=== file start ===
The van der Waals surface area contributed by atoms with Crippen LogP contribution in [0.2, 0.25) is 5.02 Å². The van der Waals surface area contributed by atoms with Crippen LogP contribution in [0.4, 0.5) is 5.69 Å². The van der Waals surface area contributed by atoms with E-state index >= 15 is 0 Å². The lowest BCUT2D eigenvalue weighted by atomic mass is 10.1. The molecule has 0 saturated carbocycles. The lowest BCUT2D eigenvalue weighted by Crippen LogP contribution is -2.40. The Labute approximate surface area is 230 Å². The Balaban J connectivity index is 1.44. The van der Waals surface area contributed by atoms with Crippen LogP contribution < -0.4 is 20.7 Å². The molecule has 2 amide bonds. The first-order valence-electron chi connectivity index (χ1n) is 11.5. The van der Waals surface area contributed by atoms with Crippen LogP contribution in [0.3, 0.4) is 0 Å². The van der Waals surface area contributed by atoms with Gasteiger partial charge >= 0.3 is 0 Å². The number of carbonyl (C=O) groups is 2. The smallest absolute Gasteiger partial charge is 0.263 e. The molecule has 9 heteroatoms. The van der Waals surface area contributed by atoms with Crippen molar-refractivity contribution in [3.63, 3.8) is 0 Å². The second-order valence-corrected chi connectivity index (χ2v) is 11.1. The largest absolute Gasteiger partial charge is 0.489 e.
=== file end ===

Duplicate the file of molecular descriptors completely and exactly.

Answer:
The van der Waals surface area contributed by atoms with Crippen LogP contribution in [0.2, 0.25) is 5.02 Å². The van der Waals surface area contributed by atoms with Crippen LogP contribution in [0.4, 0.5) is 5.69 Å². The van der Waals surface area contributed by atoms with E-state index >= 15 is 0 Å². The lowest BCUT2D eigenvalue weighted by atomic mass is 10.1. The molecule has 0 saturated carbocycles. The lowest BCUT2D eigenvalue weighted by Crippen LogP contribution is -2.40. The Labute approximate surface area is 230 Å². The Balaban J connectivity index is 1.44. The van der Waals surface area contributed by atoms with Crippen LogP contribution < -0.4 is 20.7 Å². The molecule has 2 amide bonds. The first-order valence-electron chi connectivity index (χ1n) is 11.5. The van der Waals surface area contributed by atoms with Crippen LogP contribution in [0.3, 0.4) is 0 Å². The van der Waals surface area contributed by atoms with Gasteiger partial charge >= 0.3 is 0 Å². The number of carbonyl (C=O) groups is 2. The smallest absolute Gasteiger partial charge is 0.263 e. The molecule has 9 heteroatoms. The van der Waals surface area contributed by atoms with Crippen molar-refractivity contribution in [3.63, 3.8) is 0 Å². The second-order valence-corrected chi connectivity index (χ2v) is 11.1. The largest absolute Gasteiger partial charge is 0.489 e.